IS Claims SE Asian Countries Part of Caliphate: Malaysian Defense Minister

Hata Wahari
Kuala Lumpur
171127-hishmmuddin-riyadh3-620.jpg Malaysian Defense Minister Hishammuddin Tun Hussein talks about Malaysia’s efforts to combat terrorism during the Inaugural Islamic Military Counter Terrorism Coalition meeting in Riyadh, Saudi Arabia, Nov. 26, 2017.
Courtesy of Malaysian Defense Minister’s Office

The terror group Islamic State (IS) has named six Southeast Asian countries as part of its "East Asia wilayah" or region, Malaysian Defense Minister Hishammuddin Hussein told senior defense officials from 40 Muslim-majority nations in Riyadh.

Hishammuddin spoke Sunday during the kick-off meeting of the Islamic Military Counter Terrorism Coalition (IMCTC), an alliance of Sunni-dominated governments that claimed to be launching a four-pronged strategy to tackle terrorism “at its deepest roots.”

“Their self-declared caliphate spans Singapore, Malaysia, Indonesia, Philippines, Southern Thailand and Myanmar as they continue to lose territory in Iraq and Syria,” Hishammuddin said, according to a transcript of his speech received by BenarNews on Monday.

“Make no mistake, this development will not hamper our efforts, we will fight them on all fronts,” he said.

Hishammuddin said members of the Association of Southeast Asian Nations (ASEAN) had been closely monitoring the movements of IS and other terrorist groups in the region.

“Malaysia is aware that there is a widespread belief here that Iran has contributed to the instability in the region,” he said, without elaborating.

IS militants are now fighting from a small stretch of land inside Syria and the desert regions along the Iraq-Syria border, according to reports.

Two years ago, Hishammuddin said, he “consciously persuaded and convinced all 10 ASEAN Defense Ministers to jointly declare our strong condemnation” against IS.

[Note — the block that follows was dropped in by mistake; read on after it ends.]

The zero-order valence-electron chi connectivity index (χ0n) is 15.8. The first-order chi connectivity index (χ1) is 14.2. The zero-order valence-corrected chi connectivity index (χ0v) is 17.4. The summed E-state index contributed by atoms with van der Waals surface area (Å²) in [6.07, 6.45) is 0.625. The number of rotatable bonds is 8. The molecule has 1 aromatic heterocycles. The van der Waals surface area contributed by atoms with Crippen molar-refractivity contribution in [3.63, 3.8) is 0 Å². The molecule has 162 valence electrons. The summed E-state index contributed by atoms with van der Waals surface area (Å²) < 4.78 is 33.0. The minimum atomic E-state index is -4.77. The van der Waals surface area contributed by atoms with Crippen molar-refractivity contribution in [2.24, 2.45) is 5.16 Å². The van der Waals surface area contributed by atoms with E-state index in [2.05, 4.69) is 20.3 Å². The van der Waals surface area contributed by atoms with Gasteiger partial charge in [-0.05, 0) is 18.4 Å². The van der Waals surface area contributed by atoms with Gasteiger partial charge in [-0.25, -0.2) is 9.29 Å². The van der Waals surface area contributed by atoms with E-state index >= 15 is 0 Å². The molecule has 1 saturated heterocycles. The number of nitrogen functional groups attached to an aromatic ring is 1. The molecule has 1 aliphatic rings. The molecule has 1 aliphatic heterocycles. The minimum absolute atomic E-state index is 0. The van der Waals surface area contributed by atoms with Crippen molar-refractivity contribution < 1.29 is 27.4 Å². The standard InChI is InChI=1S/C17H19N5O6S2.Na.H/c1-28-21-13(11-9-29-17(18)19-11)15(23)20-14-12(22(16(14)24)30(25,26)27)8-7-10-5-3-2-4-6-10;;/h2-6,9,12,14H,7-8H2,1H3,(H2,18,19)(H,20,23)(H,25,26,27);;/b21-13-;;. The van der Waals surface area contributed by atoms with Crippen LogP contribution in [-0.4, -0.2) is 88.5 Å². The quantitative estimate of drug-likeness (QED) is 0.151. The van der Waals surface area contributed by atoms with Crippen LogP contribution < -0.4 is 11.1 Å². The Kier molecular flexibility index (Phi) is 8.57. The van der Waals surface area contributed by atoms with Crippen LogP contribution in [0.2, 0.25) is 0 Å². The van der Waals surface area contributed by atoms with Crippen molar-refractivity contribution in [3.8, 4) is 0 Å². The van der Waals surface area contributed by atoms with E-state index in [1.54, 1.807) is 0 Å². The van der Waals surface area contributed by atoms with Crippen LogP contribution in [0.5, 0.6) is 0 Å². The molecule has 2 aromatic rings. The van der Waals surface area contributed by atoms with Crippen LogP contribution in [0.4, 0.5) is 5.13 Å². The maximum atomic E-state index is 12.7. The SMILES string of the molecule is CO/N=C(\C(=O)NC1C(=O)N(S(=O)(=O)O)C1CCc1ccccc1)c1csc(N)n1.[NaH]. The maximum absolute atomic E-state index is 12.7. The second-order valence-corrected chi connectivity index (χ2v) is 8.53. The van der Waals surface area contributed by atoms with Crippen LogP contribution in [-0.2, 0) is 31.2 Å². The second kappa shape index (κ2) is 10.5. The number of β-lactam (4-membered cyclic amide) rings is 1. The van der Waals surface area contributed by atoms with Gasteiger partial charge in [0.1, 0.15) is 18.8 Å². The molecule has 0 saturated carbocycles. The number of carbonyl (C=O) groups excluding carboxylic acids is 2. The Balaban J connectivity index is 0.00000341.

“However, my fellow colleagues, it seems our biggest fear have become a reality,” he said. “It pains me to say that this threat has now reached our shores in Southeast Asia.”

Hishammuddin’s remarks were a rare public acknowledgement by a senior official of warnings already voiced by security experts about IS’s Asian ambitions.

In June, Jasminder Singh, a senior analyst at the S. Rajaratnam School of International Studies in Singapore, flagged the same six countries and Japan as nations that had been pinpointed by IS as part of its East Asia region.

"For foreign fighters coming into the region, this gives them an idea of what they will be in for, and what the targets are," Singh told the Straits Times, a Singaporean news outlet.


Hishammuddin noted a meeting last week between Malaysian Prime Minister Najib Razak and Indonesian President Joko Widodo, who agreed to increase the number of security posts along their shared border.

The two nations, he said, had been involved in trilateral patrols with the Philippines as part of a months-old effort to rid the waters between their countries of threats from pro-IS extremists.

Hishammuddin said the landmark regional collaboration was needed after the Philippines had declared in late October an end to a “harrowing” five-month battle with IS-linked militants in the southern city of Marawi, during which 930 militants and 165 soldiers were killed.

“I believe one thing we can all agree on today is that we have a common enemy, and this has united us in more ways than one,” Hishammuddin said.

Neither Indonesia nor the Philippines are part of the IMCTC coalition, according to the coalition's website.

The group's first meeting, which came in the wake of a terror attack that killed more than 300 people in Egypt on Friday, resolved to stomp out terrorism by combating its ideology, communications and financing, as well as through military efforts.


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